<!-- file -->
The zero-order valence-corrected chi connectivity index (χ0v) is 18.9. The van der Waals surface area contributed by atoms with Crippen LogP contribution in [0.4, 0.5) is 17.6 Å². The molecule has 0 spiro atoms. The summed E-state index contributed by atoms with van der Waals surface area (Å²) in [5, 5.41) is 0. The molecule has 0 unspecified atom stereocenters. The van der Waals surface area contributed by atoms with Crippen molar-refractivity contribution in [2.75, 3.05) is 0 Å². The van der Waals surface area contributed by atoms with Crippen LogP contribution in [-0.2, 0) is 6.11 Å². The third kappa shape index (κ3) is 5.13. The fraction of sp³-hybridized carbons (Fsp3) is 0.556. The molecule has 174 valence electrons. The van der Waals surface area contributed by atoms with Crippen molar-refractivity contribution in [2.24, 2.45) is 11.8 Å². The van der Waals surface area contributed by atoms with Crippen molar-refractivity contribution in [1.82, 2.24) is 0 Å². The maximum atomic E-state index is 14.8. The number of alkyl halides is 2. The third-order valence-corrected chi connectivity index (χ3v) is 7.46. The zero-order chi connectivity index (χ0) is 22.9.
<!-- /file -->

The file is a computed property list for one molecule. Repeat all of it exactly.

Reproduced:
The zero-order valence-corrected chi connectivity index (χ0v) is 18.9. The van der Waals surface area contributed by atoms with Crippen LogP contribution in [0.4, 0.5) is 17.6 Å². The molecule has 0 spiro atoms. The summed E-state index contributed by atoms with van der Waals surface area (Å²) in [5, 5.41) is 0. The molecule has 0 unspecified atom stereocenters. The van der Waals surface area contributed by atoms with Crippen molar-refractivity contribution in [2.75, 3.05) is 0 Å². The van der Waals surface area contributed by atoms with Crippen LogP contribution in [-0.2, 0) is 6.11 Å². The third kappa shape index (κ3) is 5.13. The fraction of sp³-hybridized carbons (Fsp3) is 0.556. The molecule has 174 valence electrons. The van der Waals surface area contributed by atoms with Crippen molar-refractivity contribution in [2.24, 2.45) is 11.8 Å². The van der Waals surface area contributed by atoms with Crippen molar-refractivity contribution in [1.82, 2.24) is 0 Å². The maximum atomic E-state index is 14.8. The number of alkyl halides is 2. The third-order valence-corrected chi connectivity index (χ3v) is 7.46. The zero-order chi connectivity index (χ0) is 22.9.